7. Sergeant O'Brien, the excellent tactician that he is, decides it's best to flood the sewer tunnels with poisonous gas. Captain Kirk (who, at least on STAR TREK, was a genuinely excellent tactician) agrees with this plan. Both men seem to forget this a few minutes later when they go into the sewers to kill the monster and nearly choke to death in the process.

8. Since bullets prove ineffective against Rat-men (SABATA's Franco Ressel somehow manages to empty 4 shells from a double-barreled shotgun into the monster), Captain Kirk equips himself with a fire extinguisher with a biohazard symbol on it for the maximum in rodent disintegration. Kirk tells Professor Vince he needs "two units of Necron". The professor seems shocked Kirk knows about this apparently Top Secret chemical. We're just as confused as he is considering we've not heard of it till now... and we never do find out what it is. Judging by the final confrontation, Necron has a corrosive effect when it comes into contact with living tissue. Apparently, Necron was used on the script as well.

9. As is always the case in movies where a timer ticks downward, threatening destruction of the protagonists or catastrophe of a larger scale, the danger is averted always within the last seconds; not in PANIC. They have 12 minutes to spare when the bomb drop is called off; the relief on the pilots' faces--two of the worst actors in history--evokes laughter before an end credit card copies the one seen in Lenzi's NIGHTMARE CITY finale. They even screw up the timer. 4:48am changes to 4:49am thirty seconds after it's supposed to.

10. At one point, the monster literally shows his ass. Displaying plumber's crack while on a sewer sojourn, a minor goof reveals the monster's gluteus maximus is impervious to contamination. As far as movie monsters go, Roberto Ricci does a good imitation of the slow-moving creatures seen in any of your finer of the lesser 1950s monster pictures. As mentioned earlier, Rino Carboni's (who worked on some high profile westerns including some of Leone's and Sollima's best) monster makeup is effective with the stringy white hair and Melting Man appliances--seen to greater effect during the no-holds barred finale.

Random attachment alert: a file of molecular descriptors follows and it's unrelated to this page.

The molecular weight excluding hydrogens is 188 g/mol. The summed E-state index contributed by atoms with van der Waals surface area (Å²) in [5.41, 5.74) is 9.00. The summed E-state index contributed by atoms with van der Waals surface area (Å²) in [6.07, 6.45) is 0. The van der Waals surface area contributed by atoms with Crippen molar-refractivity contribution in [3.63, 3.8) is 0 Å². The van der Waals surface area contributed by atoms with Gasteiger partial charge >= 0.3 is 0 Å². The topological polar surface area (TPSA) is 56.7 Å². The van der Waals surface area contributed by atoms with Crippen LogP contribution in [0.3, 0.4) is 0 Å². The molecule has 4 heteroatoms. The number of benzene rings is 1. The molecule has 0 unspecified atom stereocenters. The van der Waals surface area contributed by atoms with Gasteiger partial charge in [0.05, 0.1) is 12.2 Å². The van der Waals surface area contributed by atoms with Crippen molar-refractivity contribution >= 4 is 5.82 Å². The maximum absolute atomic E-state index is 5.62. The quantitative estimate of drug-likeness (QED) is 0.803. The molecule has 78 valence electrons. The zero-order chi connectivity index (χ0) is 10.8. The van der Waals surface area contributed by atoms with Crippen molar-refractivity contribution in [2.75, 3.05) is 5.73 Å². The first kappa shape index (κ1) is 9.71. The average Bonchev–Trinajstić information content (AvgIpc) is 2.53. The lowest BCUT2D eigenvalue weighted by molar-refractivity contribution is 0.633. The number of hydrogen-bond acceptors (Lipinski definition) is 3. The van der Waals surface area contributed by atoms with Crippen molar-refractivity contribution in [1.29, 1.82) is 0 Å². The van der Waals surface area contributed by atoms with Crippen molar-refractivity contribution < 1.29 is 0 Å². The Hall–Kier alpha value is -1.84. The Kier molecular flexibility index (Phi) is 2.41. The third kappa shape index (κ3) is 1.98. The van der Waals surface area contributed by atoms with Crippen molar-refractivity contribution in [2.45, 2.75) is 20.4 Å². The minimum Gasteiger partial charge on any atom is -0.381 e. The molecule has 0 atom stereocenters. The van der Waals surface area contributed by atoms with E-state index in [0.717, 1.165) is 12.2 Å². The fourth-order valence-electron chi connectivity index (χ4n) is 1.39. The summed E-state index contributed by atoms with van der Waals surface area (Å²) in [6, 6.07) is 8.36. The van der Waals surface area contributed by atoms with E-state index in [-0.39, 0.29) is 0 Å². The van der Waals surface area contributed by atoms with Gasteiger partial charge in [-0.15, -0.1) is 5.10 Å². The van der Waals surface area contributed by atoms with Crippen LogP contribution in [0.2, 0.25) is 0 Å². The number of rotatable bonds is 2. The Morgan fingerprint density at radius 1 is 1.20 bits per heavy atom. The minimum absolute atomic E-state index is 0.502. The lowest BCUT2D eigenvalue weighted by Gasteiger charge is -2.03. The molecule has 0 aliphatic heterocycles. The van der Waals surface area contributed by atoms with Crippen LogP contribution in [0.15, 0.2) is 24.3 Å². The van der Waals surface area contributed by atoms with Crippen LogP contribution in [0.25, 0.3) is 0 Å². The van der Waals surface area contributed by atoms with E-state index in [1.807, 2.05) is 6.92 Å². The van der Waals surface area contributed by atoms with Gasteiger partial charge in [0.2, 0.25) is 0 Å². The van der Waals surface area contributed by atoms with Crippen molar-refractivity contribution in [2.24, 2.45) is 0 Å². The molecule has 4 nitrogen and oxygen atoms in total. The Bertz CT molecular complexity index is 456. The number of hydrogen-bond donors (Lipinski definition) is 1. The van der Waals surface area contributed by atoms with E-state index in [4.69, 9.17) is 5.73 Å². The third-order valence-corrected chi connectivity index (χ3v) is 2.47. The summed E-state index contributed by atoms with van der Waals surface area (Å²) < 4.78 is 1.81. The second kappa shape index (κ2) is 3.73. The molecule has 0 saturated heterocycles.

Amazingly, PANIC does have a few irrefutably good things in it; one of these is the energetic finale where Warbeck squares off against the monster. Further, some of the shots in the sewers are lit remarkably well and afford Ricci's movie some much needed atmosphere.

The director does try for some blasphemous symbolism in one of the attack scenes. The monster lays siege to a church to get at a group of altar boys and a priest. Sacrificing himself so the boys can escape, the priest is killed in a way mimicking Christ on the Cross--impaled on a spike railing through his neck and hands; the camera ascending to show an illuminated cross above him. Aside from these bits, PANIC revels in its inadequacies.

David Warbeck is another bright spot along with cult film siren Janet Agren. Warbeck had a lengthy career working in Europe--particularly in Italian schlock. Some of his Italian horror, action and fantasy works are sublime, while many are just substandard. PANIC has no standards at all. The bacteria-suffering script gives the man little to sustain himself--acting as a half-cooked Dirty Harry Callahan-type character--walking from one scene to the next waving his pistol when he needs attention.

Agren has less to do, rarely leaving the lab set where she's attempting to develop a cure for Adams' mutant malady. Both Warbeck and Agren worked well together and co-starred again in another killer rodent flick, RAT MAN from 1988.

PANIC's dubbed version is a riot, making the schlock oozing from the screen even more palatable. In the original Italian language included on this bluray, the film takes itself deadly serious. Regarding the Italian version, the opening has a narrator setting up the story; unfortunately, no subs are provided for this opening voiceover (but the rest of the movie is subbed with dubtitles). During this sequence on the English track, the opening dialog is replaced by Marcello Giombini's main theme.

In the right mindset, PANIC is a good deal of fun. Having never looked as good as it does on this bluray release helps a lot if you've only ever saw murky VHS releases. If nothing else, Tonino Ricci, the auteur of awful, is not only consistent in making tripe, but entertaining tripe. Mildly engaging because of its silly, Z-grade quality horror, and incomprehensible from start to finish, PANIC's sewer setting is metaphoric of its place in the Euro-sleaze pantheon.

This review is representative of the Code Red bluray. Specs and Extras: 1080p HD 1.85:1 anamorphic widescreen; English dubbed version; Italian with English subtitles; trailers; running time: 01:33:22